An S.C. Senate subcommittee charged with considering the merits of a bill that would make the state insurance director an elected position wasted little time approving the measure Wednesday.
A Senate Judicial subcommittee voted to forward S. 1124 to the full Senate Judiciary Committee with a favorable report.
“Currently, there’s no transparency with an appointed insurance director; there’s no sense that it’s any more than the fox guarding the henhouse,” said Sen. Luke Rankin, R-Horry, the bill’s sponsor and one of the subcommittee’s three members.
Rankin said that enabling the insurance director to be an elected position, rather than one appointed by the governor as it is now in South Carolina, would make the office more accountable to the people.
“This needs to be a position that the people can have confidence in,” he said.
At present, 12 states have elected insurance directors, including Georgia, North Carolina, Mississippi and Louisiana, according to the Insurance Information Institute in New York.
Florida elected its insurance director until 2003, when that state’s law was changed and the top insurance official began reporting to the state’s chief financial officer.
In 2010, a bill before the Georgia Senate sought to make that state’s insurance commissioner appointed rather than elected. The bill made it through a second reading in the state Senate before the session ended, but no further.
Five years ago, Grand Strand legislators, led by Rankin, introduced legislation to alter the insurance director’s office to an elected position, but the effort failed.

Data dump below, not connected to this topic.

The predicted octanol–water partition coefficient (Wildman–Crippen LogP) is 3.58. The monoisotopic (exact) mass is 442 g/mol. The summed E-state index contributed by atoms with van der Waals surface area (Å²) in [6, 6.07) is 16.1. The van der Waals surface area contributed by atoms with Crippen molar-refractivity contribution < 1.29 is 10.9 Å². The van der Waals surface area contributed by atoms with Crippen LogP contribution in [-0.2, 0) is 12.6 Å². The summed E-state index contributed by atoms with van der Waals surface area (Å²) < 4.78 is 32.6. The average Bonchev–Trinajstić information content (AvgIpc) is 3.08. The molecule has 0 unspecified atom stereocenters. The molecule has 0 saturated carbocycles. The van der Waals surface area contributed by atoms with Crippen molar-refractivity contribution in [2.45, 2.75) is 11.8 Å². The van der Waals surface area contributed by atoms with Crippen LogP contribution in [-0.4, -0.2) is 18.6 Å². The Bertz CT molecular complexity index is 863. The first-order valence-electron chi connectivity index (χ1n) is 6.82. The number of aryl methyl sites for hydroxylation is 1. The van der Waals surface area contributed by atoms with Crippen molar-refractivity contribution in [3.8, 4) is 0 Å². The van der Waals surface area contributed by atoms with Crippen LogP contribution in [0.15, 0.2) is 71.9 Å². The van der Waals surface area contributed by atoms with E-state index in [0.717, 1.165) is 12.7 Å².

The push to change how the state’s top insurance official is chosen was driven in 2007 by rising homeowners’ insurance costs along the coast, which came in the wake of Hurricane Katrina.
Many insurance companies boosted coverage costs sharply or dumped policies along the coast, and thousands of property owners found themselves uninsured or struggling to pay premiums in areas prone to hurricanes.
That bill ultimately died in committee, as did a similar House bill.
That proposed legislation was seen as a slap at then-Gov. Mark Sanford, the former two-term chief executive whose priorities included putting more state offices under the control of the Governor’s Office but who was perceived as not having done enough to help coastal homeowners with spiraling insurance costs.
Under the current bill, the title of the state’s top insurance official would be changed from director of insurance to commissioner of insurance.
The commissioner and any candidate running for the office would be prohibited from accepting campaign contributions or anything of value, directly or indirectly, from insurance companies regulated by the S.C. Department of Insurance, their subsidiaries, or from insurance agents or any other insurance professionals.
If the bill were to become law this session, the election of an insurance commissioner would begin with the 2014 statewide election.
Reach Dietrich at (803) 779-5022 ext. 110, or firstname.lastname@example.org.